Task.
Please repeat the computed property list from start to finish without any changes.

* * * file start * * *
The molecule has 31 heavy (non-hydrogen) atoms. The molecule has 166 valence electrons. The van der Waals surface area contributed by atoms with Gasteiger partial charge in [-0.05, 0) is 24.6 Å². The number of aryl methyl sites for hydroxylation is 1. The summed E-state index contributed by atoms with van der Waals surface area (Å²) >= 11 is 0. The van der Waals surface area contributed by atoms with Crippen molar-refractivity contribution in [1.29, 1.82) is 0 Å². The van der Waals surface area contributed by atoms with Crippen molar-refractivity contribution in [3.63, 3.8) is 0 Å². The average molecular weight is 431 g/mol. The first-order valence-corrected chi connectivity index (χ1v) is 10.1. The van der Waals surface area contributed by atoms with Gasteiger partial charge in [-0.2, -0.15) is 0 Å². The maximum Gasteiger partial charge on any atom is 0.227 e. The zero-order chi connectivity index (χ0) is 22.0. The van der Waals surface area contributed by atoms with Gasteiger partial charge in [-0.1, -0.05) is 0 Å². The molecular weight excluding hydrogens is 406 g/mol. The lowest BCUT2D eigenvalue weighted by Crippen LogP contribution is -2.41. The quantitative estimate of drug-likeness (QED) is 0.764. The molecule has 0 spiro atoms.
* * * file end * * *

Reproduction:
The molecule has 31 heavy (non-hydrogen) atoms. The molecule has 166 valence electrons. The van der Waals surface area contributed by atoms with Gasteiger partial charge in [-0.05, 0) is 24.6 Å². The number of aryl methyl sites for hydroxylation is 1. The summed E-state index contributed by atoms with van der Waals surface area (Å²) >= 11 is 0. The van der Waals surface area contributed by atoms with Crippen molar-refractivity contribution in [1.29, 1.82) is 0 Å². The van der Waals surface area contributed by atoms with Crippen molar-refractivity contribution in [3.63, 3.8) is 0 Å². The average molecular weight is 431 g/mol. The first-order valence-corrected chi connectivity index (χ1v) is 10.1. The van der Waals surface area contributed by atoms with Gasteiger partial charge in [-0.2, -0.15) is 0 Å². The maximum Gasteiger partial charge on any atom is 0.227 e. The zero-order chi connectivity index (χ0) is 22.0. The van der Waals surface area contributed by atoms with Gasteiger partial charge in [-0.1, -0.05) is 0 Å². The molecular weight excluding hydrogens is 406 g/mol. The lowest BCUT2D eigenvalue weighted by Crippen LogP contribution is -2.41. The quantitative estimate of drug-likeness (QED) is 0.764. The molecule has 0 spiro atoms.